While a concern in Utah and southwestern states like Arizona, groundwater depletion has been a problem in many areas throughout the United States, including the Great Lakes Watershed where Chicago has been using groundwater since 1864. The geological survey said it is the sole source of drinking water supplies for more than 8.2 million people in the watershed and the long-term pumping has dropped water levels there by as much as 900 feet.
As part of its environmental review, the Bureau of Land Management acknowledged the primary concern of the Pine Valley project is the withdrawal of groundwater, with seven monitoring wells that are part of the proposal as well as “adaptive management,” strategies that will be reviewed.
The district contends the Pine Valley pumping project is sustainable and the monitoring plan will be protective. The plan proposes to tap 15,000 acre feet of water annually from Pine Valley and take 6,500 feet from Wah Wah Valley as growth occurs.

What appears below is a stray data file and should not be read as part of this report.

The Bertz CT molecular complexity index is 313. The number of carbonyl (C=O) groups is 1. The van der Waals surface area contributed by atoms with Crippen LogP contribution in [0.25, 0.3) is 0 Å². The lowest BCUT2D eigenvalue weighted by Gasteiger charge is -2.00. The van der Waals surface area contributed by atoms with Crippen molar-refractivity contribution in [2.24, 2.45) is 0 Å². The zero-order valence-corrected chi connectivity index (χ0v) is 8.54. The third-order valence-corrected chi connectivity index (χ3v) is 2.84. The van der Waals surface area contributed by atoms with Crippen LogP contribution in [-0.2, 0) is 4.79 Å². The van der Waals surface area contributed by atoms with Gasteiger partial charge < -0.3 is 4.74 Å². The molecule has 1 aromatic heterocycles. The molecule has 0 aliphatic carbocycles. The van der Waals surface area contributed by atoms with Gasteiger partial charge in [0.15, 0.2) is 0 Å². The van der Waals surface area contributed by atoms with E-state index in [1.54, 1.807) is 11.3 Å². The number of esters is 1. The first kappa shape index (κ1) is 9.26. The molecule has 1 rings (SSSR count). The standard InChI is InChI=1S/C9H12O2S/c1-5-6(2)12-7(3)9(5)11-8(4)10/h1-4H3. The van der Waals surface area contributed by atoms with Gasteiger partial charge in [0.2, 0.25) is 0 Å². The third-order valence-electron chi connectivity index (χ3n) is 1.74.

“We have done everything right. We followed the law every step of the way. I guess they feel they are stealing their water. It is not their water. It belongs to the people of the state of Utah,” Hunter said.
Roerink says that view doesn’t do a drought challenged area a lot of good in the long term.
“Are we going to continue to be myopic and it will be too late or will we be proactive?” he asked. “What it all comes down to is Mother Nature isn’t making what it used to.” [Deseret]